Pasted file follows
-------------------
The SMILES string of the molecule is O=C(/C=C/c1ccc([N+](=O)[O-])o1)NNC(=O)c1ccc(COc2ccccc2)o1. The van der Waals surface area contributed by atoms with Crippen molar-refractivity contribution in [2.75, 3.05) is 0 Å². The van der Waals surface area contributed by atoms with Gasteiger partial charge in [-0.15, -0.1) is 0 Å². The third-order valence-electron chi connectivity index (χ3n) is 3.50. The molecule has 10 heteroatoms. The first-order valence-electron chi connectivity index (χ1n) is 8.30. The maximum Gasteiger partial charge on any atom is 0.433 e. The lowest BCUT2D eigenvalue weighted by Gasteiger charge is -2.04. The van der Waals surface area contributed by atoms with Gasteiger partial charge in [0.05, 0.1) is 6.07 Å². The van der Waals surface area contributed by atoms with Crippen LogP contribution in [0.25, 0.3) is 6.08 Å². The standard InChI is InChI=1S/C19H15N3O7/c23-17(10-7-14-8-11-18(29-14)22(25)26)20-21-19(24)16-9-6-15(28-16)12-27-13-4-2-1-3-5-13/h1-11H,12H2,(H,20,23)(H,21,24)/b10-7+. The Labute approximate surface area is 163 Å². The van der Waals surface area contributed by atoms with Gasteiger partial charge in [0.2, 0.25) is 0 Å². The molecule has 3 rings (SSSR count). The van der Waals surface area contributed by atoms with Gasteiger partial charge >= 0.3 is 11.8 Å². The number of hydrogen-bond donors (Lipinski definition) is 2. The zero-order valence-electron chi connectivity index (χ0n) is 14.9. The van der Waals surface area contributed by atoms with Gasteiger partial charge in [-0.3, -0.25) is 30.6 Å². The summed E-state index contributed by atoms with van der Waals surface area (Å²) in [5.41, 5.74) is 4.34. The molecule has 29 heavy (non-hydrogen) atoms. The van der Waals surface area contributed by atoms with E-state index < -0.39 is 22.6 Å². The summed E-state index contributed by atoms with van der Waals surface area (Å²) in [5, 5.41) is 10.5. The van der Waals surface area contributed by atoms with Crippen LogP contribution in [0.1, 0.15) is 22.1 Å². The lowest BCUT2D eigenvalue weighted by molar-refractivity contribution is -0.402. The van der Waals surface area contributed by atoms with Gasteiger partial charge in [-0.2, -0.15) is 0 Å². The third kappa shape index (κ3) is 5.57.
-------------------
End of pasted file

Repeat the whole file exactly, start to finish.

The SMILES string of the molecule is O=C(/C=C/c1ccc([N+](=O)[O-])o1)NNC(=O)c1ccc(COc2ccccc2)o1. The van der Waals surface area contributed by atoms with Crippen molar-refractivity contribution in [2.75, 3.05) is 0 Å². The van der Waals surface area contributed by atoms with Gasteiger partial charge in [-0.15, -0.1) is 0 Å². The third-order valence-electron chi connectivity index (χ3n) is 3.50. The molecule has 10 heteroatoms. The first-order valence-electron chi connectivity index (χ1n) is 8.30. The maximum Gasteiger partial charge on any atom is 0.433 e. The lowest BCUT2D eigenvalue weighted by Gasteiger charge is -2.04. The van der Waals surface area contributed by atoms with Gasteiger partial charge in [0.05, 0.1) is 6.07 Å². The van der Waals surface area contributed by atoms with Crippen LogP contribution in [0.25, 0.3) is 6.08 Å². The standard InChI is InChI=1S/C19H15N3O7/c23-17(10-7-14-8-11-18(29-14)22(25)26)20-21-19(24)16-9-6-15(28-16)12-27-13-4-2-1-3-5-13/h1-11H,12H2,(H,20,23)(H,21,24)/b10-7+. The Labute approximate surface area is 163 Å². The van der Waals surface area contributed by atoms with Gasteiger partial charge in [0.2, 0.25) is 0 Å². The molecule has 3 rings (SSSR count). The van der Waals surface area contributed by atoms with Gasteiger partial charge >= 0.3 is 11.8 Å². The number of hydrogen-bond donors (Lipinski definition) is 2. The zero-order valence-electron chi connectivity index (χ0n) is 14.9. The van der Waals surface area contributed by atoms with Gasteiger partial charge in [-0.3, -0.25) is 30.6 Å². The summed E-state index contributed by atoms with van der Waals surface area (Å²) in [5.41, 5.74) is 4.34. The molecule has 29 heavy (non-hydrogen) atoms. The van der Waals surface area contributed by atoms with E-state index < -0.39 is 22.6 Å². The summed E-state index contributed by atoms with van der Waals surface area (Å²) in [5, 5.41) is 10.5. The van der Waals surface area contributed by atoms with Crippen LogP contribution in [0.1, 0.15) is 22.1 Å². The lowest BCUT2D eigenvalue weighted by molar-refractivity contribution is -0.402. The van der Waals surface area contributed by atoms with Gasteiger partial charge in [-0.2, -0.15) is 0 Å². The third kappa shape index (κ3) is 5.57.